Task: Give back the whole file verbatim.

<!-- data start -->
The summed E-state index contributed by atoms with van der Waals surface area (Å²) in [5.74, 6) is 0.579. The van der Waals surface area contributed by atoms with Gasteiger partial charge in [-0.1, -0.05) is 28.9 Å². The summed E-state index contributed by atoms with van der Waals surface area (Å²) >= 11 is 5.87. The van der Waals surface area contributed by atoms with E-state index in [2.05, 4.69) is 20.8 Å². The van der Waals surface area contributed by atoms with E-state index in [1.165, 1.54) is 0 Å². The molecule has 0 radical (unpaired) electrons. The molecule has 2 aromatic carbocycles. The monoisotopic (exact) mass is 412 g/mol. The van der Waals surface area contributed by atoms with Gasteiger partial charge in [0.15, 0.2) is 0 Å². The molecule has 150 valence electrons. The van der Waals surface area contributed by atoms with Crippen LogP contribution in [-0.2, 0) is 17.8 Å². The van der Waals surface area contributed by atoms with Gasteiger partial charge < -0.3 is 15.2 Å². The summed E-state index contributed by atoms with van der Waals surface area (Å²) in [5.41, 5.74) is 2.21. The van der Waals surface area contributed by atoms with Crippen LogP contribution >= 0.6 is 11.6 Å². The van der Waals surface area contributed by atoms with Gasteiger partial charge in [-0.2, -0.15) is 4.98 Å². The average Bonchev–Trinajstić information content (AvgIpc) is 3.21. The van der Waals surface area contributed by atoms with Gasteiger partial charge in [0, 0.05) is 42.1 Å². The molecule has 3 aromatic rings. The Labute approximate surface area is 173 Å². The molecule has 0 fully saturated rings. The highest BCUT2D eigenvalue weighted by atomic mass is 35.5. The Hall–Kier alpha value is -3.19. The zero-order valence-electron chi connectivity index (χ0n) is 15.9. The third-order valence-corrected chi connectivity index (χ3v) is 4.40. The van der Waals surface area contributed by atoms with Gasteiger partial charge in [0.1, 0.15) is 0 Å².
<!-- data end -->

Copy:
The summed E-state index contributed by atoms with van der Waals surface area (Å²) in [5.74, 6) is 0.579. The van der Waals surface area contributed by atoms with Gasteiger partial charge in [-0.1, -0.05) is 28.9 Å². The summed E-state index contributed by atoms with van der Waals surface area (Å²) >= 11 is 5.87. The van der Waals surface area contributed by atoms with E-state index in [2.05, 4.69) is 20.8 Å². The van der Waals surface area contributed by atoms with E-state index in [1.165, 1.54) is 0 Å². The molecule has 0 radical (unpaired) electrons. The molecule has 2 aromatic carbocycles. The monoisotopic (exact) mass is 412 g/mol. The van der Waals surface area contributed by atoms with Gasteiger partial charge in [0.15, 0.2) is 0 Å². The molecule has 150 valence electrons. The van der Waals surface area contributed by atoms with Crippen LogP contribution in [-0.2, 0) is 17.8 Å². The van der Waals surface area contributed by atoms with Gasteiger partial charge < -0.3 is 15.2 Å². The summed E-state index contributed by atoms with van der Waals surface area (Å²) in [5.41, 5.74) is 2.21. The van der Waals surface area contributed by atoms with Crippen LogP contribution >= 0.6 is 11.6 Å². The van der Waals surface area contributed by atoms with Gasteiger partial charge in [-0.2, -0.15) is 4.98 Å². The average Bonchev–Trinajstić information content (AvgIpc) is 3.21. The van der Waals surface area contributed by atoms with Gasteiger partial charge in [0, 0.05) is 42.1 Å². The molecule has 3 aromatic rings. The Labute approximate surface area is 173 Å². The molecule has 0 fully saturated rings. The highest BCUT2D eigenvalue weighted by atomic mass is 35.5. The Hall–Kier alpha value is -3.19. The zero-order valence-electron chi connectivity index (χ0n) is 15.9. The third-order valence-corrected chi connectivity index (χ3v) is 4.40. The van der Waals surface area contributed by atoms with Gasteiger partial charge in [0.1, 0.15) is 0 Å².